Somerset Wildlife Trust

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Second appeal launches to HELP give Somerset's coastal HABITATS AND wildlife a secure future

 10th Sep 2018

Second appeal launches to HELP give Somerset’s coastal HABITATS AND wildlife a secure future

Vital coastal survey cannot be completed without further public support

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Monday 10th, 2018 - Somerset Wildlife Trust is today launching a second round of its Somerset’s Brilliant Coast Appeal to ensure that the county’s first ever coastal survey, which was started in 2016, can be completed by Spring.  Funds raised through the first appeal were not enough, so it is now appealing to the public and its supporters to help once more as it endeavors to provide the powerful evidence needed to support better decision making for Somerset’s coast - a hugely undervalued asset in the county that is under increasing threat. 

Little is known about our coastal wildlife and this, alongside increasing development pressures - the need for reinforced coastal flood defenses, tidal and nuclear energy generation and the conversion of coastal habitats for development to name just a few - and low public awareness could lead to really poor decision-making for its future.  Ensuring that we are able to get a full picture of what is there through the intertidal survey is vital if we are to see a thriving coast in the future and design conservation programmes which support that vision.

Michele Bowe, Director of Conservation explains:  “It’s easy for many people to forget we have a coast, but those that know it well, know that there are some incredible places for people to enjoy, which provide secure homes for a whole variety of stunning wildlife to see – as well as some pretty awe inspiring views.   Finishing the survey is an important step in empowering local land owners, authorities and developers to make better decisions about what happens to these special and ecologically important places in the future.  We know the original appeal target was ambitious, but we really hope that the enthusiasm and interest we have experienced so far will also encourage people to donate generously again so we can complete the project.”

“The species’ data collected will form part of a national data set and Somerset’s first ever map of coastal habitats – what we call an ‘ecological map’ –which is a vital tool for us to ensure that wildlife can travel freely to feed and breed and expand their populations across a wider area. This is something we currently do for our terrestrial landscapes but is just as important for our coastal areas also.  This, teamed with the engagement programme we have been able to start with the support from the Community Impact Mitigation Fund (negotiated with EDF Energy as part of a wider mitigation package for the site preparation works at Hinkley Point in West Somerset) means that we can really have an impact in the longer term.  It’s an exciting time for us. ”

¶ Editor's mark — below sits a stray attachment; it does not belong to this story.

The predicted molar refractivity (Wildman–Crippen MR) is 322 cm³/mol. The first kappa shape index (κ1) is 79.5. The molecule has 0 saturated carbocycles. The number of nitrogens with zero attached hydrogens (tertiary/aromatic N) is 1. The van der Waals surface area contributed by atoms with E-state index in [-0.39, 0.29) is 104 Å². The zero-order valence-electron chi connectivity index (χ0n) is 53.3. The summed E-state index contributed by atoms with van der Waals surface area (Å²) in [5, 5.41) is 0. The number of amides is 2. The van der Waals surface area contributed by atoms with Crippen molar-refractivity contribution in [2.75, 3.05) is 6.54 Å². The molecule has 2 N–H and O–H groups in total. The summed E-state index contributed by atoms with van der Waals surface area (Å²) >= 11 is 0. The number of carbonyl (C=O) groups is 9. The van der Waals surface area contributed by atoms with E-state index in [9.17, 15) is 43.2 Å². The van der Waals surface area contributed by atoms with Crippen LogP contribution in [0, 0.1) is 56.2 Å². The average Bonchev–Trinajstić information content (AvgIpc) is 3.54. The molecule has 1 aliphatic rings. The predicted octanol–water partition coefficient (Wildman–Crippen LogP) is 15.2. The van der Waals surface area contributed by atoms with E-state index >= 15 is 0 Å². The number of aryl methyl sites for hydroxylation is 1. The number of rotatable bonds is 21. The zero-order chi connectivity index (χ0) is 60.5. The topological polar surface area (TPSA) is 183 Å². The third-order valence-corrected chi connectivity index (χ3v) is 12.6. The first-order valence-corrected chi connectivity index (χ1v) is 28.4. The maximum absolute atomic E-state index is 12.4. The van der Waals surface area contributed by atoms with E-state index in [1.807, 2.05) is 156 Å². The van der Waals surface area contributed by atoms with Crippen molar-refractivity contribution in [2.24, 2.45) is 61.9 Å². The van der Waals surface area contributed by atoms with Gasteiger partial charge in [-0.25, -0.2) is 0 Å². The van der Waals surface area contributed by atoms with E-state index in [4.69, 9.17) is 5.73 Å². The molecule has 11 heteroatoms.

For more information and to make a donation please visit Somerset Wildlife Trust’s website:   telephoning 01823 652429. Thank you.

Did you Know?

·         Coastal and marine ecosystems play a particularly valuable role in the capture and storage of atmospheric carbon dioxide, CO2, and so can help mitigate climate change. Bridgwater Bay, with its extensive mudflats salt marshes, has been identified as one of the key areas within the Severn Estuary for storing carbon.

·         The Severn Estuary is also a vast fish nursery. Ten species of fish that are of economic importance use these waters at different times in their lifecycle, either for breeding or feeding and in total, 110 fish species have been recorded there – the highest of any estuary in the UK. Our sea is also vital in providing breeding and nursery grounds for Atlantic salmon and habitat for European Eel which means our sea is of international importance.

·         There are three major estuaries used by wintering waders and wildfowl in the south west; Hayle Estuary in Cornwall houses up to 18,000 wintering birds, the Exe Estuary up to 25,000, but the Severn Estuary, which is the largest example of a coastal plain estuary in the UK, blows all numbers out of the water, playing host to up to 100,000 wintering birds. No surprise therefore that it is designated as a Special Area of Conservation (SAC) under the EU Habitats Directive, a Special Protection Area (SPA) under the Birds Directive and as a Ramsar site under the Convention on Wetlands of International Importance.




For interviews and further information please contact:

Kirby Everett on 01823 652 413 /

Lisa Whaley on 01823 652 438 /


Notes to editors:

Supported by our members, Somerset Wildlife Trust has been protecting vulnerable wildlife and preserving wild places for over 50 years. We manage over 1,700 hectares of nature reserves, provide wildlife-friendly land management advice, campaign and educate to make sure Somerset remains one of the most wildlife-rich places in the UK. Our vision for the county is ‘an environment rich in wildlife for everyone.’ The Trust is one of 47 in the UK – together they make up the Royal Society of Wildlife Trusts (RSWT)